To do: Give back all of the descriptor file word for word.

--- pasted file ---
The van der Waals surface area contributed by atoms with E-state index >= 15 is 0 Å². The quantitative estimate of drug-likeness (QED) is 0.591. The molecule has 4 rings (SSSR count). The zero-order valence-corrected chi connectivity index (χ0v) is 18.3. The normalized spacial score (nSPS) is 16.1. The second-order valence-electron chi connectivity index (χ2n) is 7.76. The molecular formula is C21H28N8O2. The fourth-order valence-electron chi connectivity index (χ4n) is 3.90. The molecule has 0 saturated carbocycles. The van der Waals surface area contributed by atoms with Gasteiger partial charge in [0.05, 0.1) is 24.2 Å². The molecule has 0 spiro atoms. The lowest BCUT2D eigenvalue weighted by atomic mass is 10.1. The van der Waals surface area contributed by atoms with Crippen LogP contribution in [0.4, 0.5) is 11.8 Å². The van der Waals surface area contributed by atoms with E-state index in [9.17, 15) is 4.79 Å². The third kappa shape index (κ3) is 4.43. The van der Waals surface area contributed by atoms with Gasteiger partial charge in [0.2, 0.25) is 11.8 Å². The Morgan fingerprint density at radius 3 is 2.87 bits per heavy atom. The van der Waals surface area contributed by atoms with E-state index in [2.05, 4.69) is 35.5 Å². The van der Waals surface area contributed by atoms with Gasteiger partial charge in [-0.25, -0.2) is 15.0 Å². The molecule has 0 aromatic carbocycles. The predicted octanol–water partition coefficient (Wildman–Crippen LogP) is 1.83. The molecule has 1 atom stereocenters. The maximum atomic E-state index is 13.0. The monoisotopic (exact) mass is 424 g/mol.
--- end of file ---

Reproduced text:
The van der Waals surface area contributed by atoms with E-state index >= 15 is 0 Å². The quantitative estimate of drug-likeness (QED) is 0.591. The molecule has 4 rings (SSSR count). The zero-order valence-corrected chi connectivity index (χ0v) is 18.3. The normalized spacial score (nSPS) is 16.1. The second-order valence-electron chi connectivity index (χ2n) is 7.76. The molecular formula is C21H28N8O2. The fourth-order valence-electron chi connectivity index (χ4n) is 3.90. The molecule has 0 saturated carbocycles. The van der Waals surface area contributed by atoms with Gasteiger partial charge in [0.05, 0.1) is 24.2 Å². The molecule has 0 spiro atoms. The lowest BCUT2D eigenvalue weighted by atomic mass is 10.1. The van der Waals surface area contributed by atoms with Crippen LogP contribution in [0.4, 0.5) is 11.8 Å². The van der Waals surface area contributed by atoms with E-state index in [9.17, 15) is 4.79 Å². The third kappa shape index (κ3) is 4.43. The van der Waals surface area contributed by atoms with Gasteiger partial charge in [0.2, 0.25) is 11.8 Å². The Morgan fingerprint density at radius 3 is 2.87 bits per heavy atom. The van der Waals surface area contributed by atoms with E-state index in [2.05, 4.69) is 35.5 Å². The van der Waals surface area contributed by atoms with Gasteiger partial charge in [-0.25, -0.2) is 15.0 Å². The molecule has 0 aromatic carbocycles. The predicted octanol–water partition coefficient (Wildman–Crippen LogP) is 1.83. The molecule has 1 atom stereocenters. The maximum atomic E-state index is 13.0. The monoisotopic (exact) mass is 424 g/mol.